Yarsagumba (Cordyceps Sinensis), the rare caterpillar fungus, is a special type of ento-patho creature known as” summer grass – winter insect”. Yarsagumba is the world’s most expensive herbal medicine worth as much as $100 per gram. It is formed when a parasitic fungus infects and mummifies the caterpillar of a moth. Before the rainy season begins, spores of Cordyceps settle on the heads of caterpillars that live underground. The fungus gets so much into the body of the caterpillar that it grows out through the head and drains all the energy from the insect and ultimately the insect dies. It is 4 to 12 cm in length,looks like a yellowish sun-dried plant with a brownish stick at one end. It can be eaten plain or powdered, mixed with milk and water. It’s taste is fairly sweet or flavorless, which allows you to use it in almost every dish.
There are a total of 500 different species of yarsagumba found worldwide. It is extremely rare to grow in alpine meadows at an altitude between 3000 -5000m in Nepal, India, Bhutan and Tibet. Best time to pick it in Nepal is in May and June. Collecting yarsa at high altitude is not easy and workers put their lives at risk. There are deaths every year from swollen rivers,steep cliffs and slippery snowfields. There is a huge amount of contribution to the national economy but also it brings some conflicts. Also climate change and overharvesting have put it at risk of extinction. There is a need for proper utilization and preservation of yarsa for its continuity.
Yarsagumba contains a lot of active ingredients that help to cure tuberculosis, coughing, anaemia, back and knee pains. It is mainly used as a tonic to increase strength and boost libido. So, yarsagumba is considered as the most valuable parasite. Nepal is the second largest supplier of yarsagumba after Tibet. Our country needs to preserve this unique herb as it is extremely useful and is nearly extinct. Also our country has the proper resources (weather and altitude) for its cultivation. Proper use of these will serve for the national economy so we must conserve yarsagumba for its continuity .
Manang District charges local residents 8000 Nepalese rupees (8000 Nepalese rupees = ~ 80 US dollars [USD]) per person to obtain a permit to collect Yarsagumba. For people in other areas, the price is NR16000 per person (~160 USD). The fee is obviously to limit the number of collectors. Most people who collect Yarsagumba are poor. Many people cannot afford these relatively large amounts and apply for loans in their hometowns. According to buyers, the price they paid for Yarsagumba was 200\u2013500 (US$2\u20135) per NR. The price depends on the size. The price of small specimens is NR200 (US$2), medium NR300 (US$3), and large NR500 (US$5). The actual price paid by buyers to collectors seems to be lower. According to collectors, the amount they pay varies from buyer to buyer and fluctuates during the season. Buyers are intermediaries who resell the purchased goods to larger merchants. The amount that the collectors receive is much lower than the price of Yasagumba in the international market. At the end of 2006, the cost of 1 kilogram of high-quality Tibetan Yarsagumba in coastal cities in China (including Hong Kong) and San Francisco was US $ 32,000. 2 2016 may be higher. The number of Yarsagumba specimens needed to make 1 kg depends on the region. Estimates range from 24,002 to over 5,000.5 This winter is dry, so production is low. We have found gatherers who have not yet found Yarsagumba mushrooms, or only a few gatherers have been found in the first week of the season. As an anecdote, it is reported that 75% of collectors make a profit after recovering the cost of the license, while 25% of collectors have a net loss. In a good season, many collectors can make considerable profits. It seems that fewer collectors have benefited this season than usual.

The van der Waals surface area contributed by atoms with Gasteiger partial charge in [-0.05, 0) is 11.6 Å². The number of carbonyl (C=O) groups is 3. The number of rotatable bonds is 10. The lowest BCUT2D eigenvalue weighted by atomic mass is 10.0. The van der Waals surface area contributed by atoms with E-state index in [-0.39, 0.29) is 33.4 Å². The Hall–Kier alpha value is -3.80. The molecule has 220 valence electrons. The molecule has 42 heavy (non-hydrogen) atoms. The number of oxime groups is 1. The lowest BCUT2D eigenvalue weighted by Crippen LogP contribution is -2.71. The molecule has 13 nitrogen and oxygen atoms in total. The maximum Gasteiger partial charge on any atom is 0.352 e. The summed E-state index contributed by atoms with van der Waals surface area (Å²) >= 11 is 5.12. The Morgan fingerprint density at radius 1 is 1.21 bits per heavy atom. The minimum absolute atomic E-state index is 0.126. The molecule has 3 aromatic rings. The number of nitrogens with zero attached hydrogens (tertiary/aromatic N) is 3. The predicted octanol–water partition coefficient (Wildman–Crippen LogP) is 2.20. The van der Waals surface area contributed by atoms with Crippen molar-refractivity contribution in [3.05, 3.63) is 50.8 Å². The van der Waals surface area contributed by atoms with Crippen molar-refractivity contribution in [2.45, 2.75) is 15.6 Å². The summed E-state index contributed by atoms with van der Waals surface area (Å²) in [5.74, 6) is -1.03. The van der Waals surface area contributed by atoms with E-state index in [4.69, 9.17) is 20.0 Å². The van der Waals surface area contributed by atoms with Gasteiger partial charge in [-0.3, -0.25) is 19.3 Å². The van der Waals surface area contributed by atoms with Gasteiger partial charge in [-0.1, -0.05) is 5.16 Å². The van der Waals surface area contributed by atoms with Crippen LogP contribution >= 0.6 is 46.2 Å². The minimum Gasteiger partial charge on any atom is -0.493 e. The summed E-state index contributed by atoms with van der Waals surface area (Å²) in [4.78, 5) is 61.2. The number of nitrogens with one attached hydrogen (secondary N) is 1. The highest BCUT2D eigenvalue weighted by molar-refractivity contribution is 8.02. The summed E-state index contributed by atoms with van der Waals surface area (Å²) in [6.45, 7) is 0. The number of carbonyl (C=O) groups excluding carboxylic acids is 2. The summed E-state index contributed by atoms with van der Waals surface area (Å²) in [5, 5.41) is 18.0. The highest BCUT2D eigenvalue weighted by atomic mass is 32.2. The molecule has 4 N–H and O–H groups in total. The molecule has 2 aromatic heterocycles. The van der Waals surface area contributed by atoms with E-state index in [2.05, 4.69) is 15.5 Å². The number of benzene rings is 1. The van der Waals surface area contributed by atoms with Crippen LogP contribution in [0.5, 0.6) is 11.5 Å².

Most of the Yarsagumba harvest in Nepal occurs during the Jestha monsoon season (May to June), when thousands of people travel to areas where Yarsagumba is known to occur. Famous collecting areas include Dolpo, Rukum and Manang districts. The most popular gathering area in the Manang district is located above Yak Kharka (approximately 4,020 m) on the Annapurna trekking circuit. Yak Kharka is a small group of huts with some permanent residents. The author visited Yak Kharka about a week after the start of the harvesting season to conduct a health needs survey. Our plan is to observe living conditions and make recommendations to the Himalayan Rescue Association, a non-governmental organization (NGO) in Nepal, on possible measures to improve the health and safety of collectors.
About 800 men and women between the ages of 10 and 60 collected Yarsagumba mushrooms. They paid a high price to obtain the license, hoping to recoup costs and profits by selling the A. spp. Specimens. However, the supply of this fungus in 2016 was in short supply, resulting in a bleak economic outlook. The living conditions of most collectors are very bad, they walk a long time to the collection area in the morning and return later in the afternoon. Most people eat only one meal a day. Health problems, including acute mountain sickness, as well as respiratory and gastrointestinal diseases, are common. In recent years, Yarsagumba has become increasingly difficult to find, increasing the difficulty and the risk of injury. Health care is almost non-existent.
As the abundance decreases and demand increases, collectors are under increasing pressure to find Yarsagumba. Collectors are economically disadvantaged populations, living under severe conditions at high altitudes, poor housing and sanitary conditions, hard work, and limited food supplies. Health resources are very limited. There is a significant risk of illness, injury and death. Efforts led by government entities and non-governmental organizations can help meet health needs.